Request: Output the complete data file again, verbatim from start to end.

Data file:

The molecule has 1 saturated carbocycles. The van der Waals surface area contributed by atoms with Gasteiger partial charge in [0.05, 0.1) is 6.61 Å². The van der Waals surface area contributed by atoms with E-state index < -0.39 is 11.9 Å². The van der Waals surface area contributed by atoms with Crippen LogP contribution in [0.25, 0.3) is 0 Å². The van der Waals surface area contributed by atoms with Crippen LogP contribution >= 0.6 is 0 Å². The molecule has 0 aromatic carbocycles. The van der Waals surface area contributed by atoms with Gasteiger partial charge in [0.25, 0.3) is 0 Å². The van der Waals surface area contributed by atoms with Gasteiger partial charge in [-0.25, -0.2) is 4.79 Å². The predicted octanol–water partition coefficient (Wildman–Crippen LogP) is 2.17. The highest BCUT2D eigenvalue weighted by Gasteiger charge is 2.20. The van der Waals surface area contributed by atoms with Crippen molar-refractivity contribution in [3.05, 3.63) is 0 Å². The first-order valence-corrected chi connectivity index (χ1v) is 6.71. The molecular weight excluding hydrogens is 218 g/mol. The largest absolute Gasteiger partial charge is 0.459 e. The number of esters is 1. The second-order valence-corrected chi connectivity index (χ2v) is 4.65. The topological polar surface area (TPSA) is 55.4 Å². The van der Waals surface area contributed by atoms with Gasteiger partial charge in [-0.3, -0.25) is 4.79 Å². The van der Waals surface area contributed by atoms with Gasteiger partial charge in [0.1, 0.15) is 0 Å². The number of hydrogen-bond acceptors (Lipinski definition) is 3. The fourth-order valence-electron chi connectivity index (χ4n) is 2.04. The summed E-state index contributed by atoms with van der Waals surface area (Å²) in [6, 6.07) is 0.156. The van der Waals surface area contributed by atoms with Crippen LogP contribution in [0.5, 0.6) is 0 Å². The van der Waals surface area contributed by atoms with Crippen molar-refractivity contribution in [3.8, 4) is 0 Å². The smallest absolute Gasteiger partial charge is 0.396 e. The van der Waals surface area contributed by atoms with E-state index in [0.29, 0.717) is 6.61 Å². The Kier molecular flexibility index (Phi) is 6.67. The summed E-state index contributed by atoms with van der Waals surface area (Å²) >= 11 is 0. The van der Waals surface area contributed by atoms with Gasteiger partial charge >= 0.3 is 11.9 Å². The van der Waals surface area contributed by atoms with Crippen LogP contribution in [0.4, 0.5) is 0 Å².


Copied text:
The molecule has 1 saturated carbocycles. The van der Waals surface area contributed by atoms with Gasteiger partial charge in [0.05, 0.1) is 6.61 Å². The van der Waals surface area contributed by atoms with E-state index < -0.39 is 11.9 Å². The van der Waals surface area contributed by atoms with Crippen LogP contribution in [0.25, 0.3) is 0 Å². The van der Waals surface area contributed by atoms with Crippen LogP contribution >= 0.6 is 0 Å². The molecule has 0 aromatic carbocycles. The van der Waals surface area contributed by atoms with Gasteiger partial charge in [0.25, 0.3) is 0 Å². The van der Waals surface area contributed by atoms with Gasteiger partial charge in [-0.25, -0.2) is 4.79 Å². The predicted octanol–water partition coefficient (Wildman–Crippen LogP) is 2.17. The highest BCUT2D eigenvalue weighted by Gasteiger charge is 2.20. The van der Waals surface area contributed by atoms with Crippen molar-refractivity contribution in [3.05, 3.63) is 0 Å². The first-order valence-corrected chi connectivity index (χ1v) is 6.71. The molecular weight excluding hydrogens is 218 g/mol. The largest absolute Gasteiger partial charge is 0.459 e. The number of esters is 1. The second-order valence-corrected chi connectivity index (χ2v) is 4.65. The topological polar surface area (TPSA) is 55.4 Å². The van der Waals surface area contributed by atoms with Gasteiger partial charge in [-0.3, -0.25) is 4.79 Å². The van der Waals surface area contributed by atoms with Gasteiger partial charge in [0.1, 0.15) is 0 Å². The number of hydrogen-bond acceptors (Lipinski definition) is 3. The fourth-order valence-electron chi connectivity index (χ4n) is 2.04. The summed E-state index contributed by atoms with van der Waals surface area (Å²) in [6, 6.07) is 0.156. The van der Waals surface area contributed by atoms with Crippen LogP contribution in [0.5, 0.6) is 0 Å². The van der Waals surface area contributed by atoms with Crippen molar-refractivity contribution in [3.8, 4) is 0 Å². The smallest absolute Gasteiger partial charge is 0.396 e. The van der Waals surface area contributed by atoms with E-state index in [0.29, 0.717) is 6.61 Å². The Kier molecular flexibility index (Phi) is 6.67. The summed E-state index contributed by atoms with van der Waals surface area (Å²) >= 11 is 0. The van der Waals surface area contributed by atoms with Gasteiger partial charge >= 0.3 is 11.9 Å². The van der Waals surface area contributed by atoms with Crippen LogP contribution in [0.4, 0.5) is 0 Å².